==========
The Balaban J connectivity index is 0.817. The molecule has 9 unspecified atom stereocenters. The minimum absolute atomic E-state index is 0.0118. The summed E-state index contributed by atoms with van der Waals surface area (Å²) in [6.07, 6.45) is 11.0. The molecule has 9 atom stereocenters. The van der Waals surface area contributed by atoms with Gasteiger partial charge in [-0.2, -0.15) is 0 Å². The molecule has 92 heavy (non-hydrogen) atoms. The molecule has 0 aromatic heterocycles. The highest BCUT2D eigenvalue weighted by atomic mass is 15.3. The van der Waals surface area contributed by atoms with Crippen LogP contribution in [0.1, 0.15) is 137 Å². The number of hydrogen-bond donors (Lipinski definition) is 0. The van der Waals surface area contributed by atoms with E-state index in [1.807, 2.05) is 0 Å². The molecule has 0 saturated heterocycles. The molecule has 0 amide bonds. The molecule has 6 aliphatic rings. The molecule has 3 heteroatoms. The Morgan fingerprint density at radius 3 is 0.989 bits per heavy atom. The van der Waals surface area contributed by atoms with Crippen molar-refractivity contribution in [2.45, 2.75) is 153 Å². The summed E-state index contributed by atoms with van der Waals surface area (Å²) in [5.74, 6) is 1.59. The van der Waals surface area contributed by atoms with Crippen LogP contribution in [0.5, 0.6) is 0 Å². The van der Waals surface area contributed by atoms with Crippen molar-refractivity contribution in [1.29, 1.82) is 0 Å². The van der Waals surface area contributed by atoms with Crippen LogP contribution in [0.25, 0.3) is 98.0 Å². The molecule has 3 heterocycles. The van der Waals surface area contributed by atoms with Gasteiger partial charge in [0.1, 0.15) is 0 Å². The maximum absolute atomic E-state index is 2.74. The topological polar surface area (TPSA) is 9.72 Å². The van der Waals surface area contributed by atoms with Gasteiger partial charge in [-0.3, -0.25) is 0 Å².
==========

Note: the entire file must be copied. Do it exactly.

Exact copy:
The Balaban J connectivity index is 0.817. The molecule has 9 unspecified atom stereocenters. The minimum absolute atomic E-state index is 0.0118. The summed E-state index contributed by atoms with van der Waals surface area (Å²) in [6.07, 6.45) is 11.0. The molecule has 9 atom stereocenters. The van der Waals surface area contributed by atoms with Gasteiger partial charge in [-0.2, -0.15) is 0 Å². The molecule has 92 heavy (non-hydrogen) atoms. The molecule has 0 aromatic heterocycles. The highest BCUT2D eigenvalue weighted by atomic mass is 15.3. The van der Waals surface area contributed by atoms with Crippen LogP contribution in [0.1, 0.15) is 137 Å². The number of hydrogen-bond donors (Lipinski definition) is 0. The van der Waals surface area contributed by atoms with E-state index in [1.807, 2.05) is 0 Å². The molecule has 0 saturated heterocycles. The molecule has 0 amide bonds. The molecule has 6 aliphatic rings. The molecule has 3 heteroatoms. The Morgan fingerprint density at radius 3 is 0.989 bits per heavy atom. The van der Waals surface area contributed by atoms with Crippen molar-refractivity contribution in [2.45, 2.75) is 153 Å². The summed E-state index contributed by atoms with van der Waals surface area (Å²) in [5.74, 6) is 1.59. The van der Waals surface area contributed by atoms with Crippen LogP contribution in [0.5, 0.6) is 0 Å². The van der Waals surface area contributed by atoms with Crippen molar-refractivity contribution in [1.29, 1.82) is 0 Å². The van der Waals surface area contributed by atoms with Crippen LogP contribution in [0.25, 0.3) is 98.0 Å². The molecule has 3 heterocycles. The van der Waals surface area contributed by atoms with Gasteiger partial charge in [0.1, 0.15) is 0 Å². The maximum absolute atomic E-state index is 2.74. The topological polar surface area (TPSA) is 9.72 Å². The van der Waals surface area contributed by atoms with Gasteiger partial charge in [-0.3, -0.25) is 0 Å².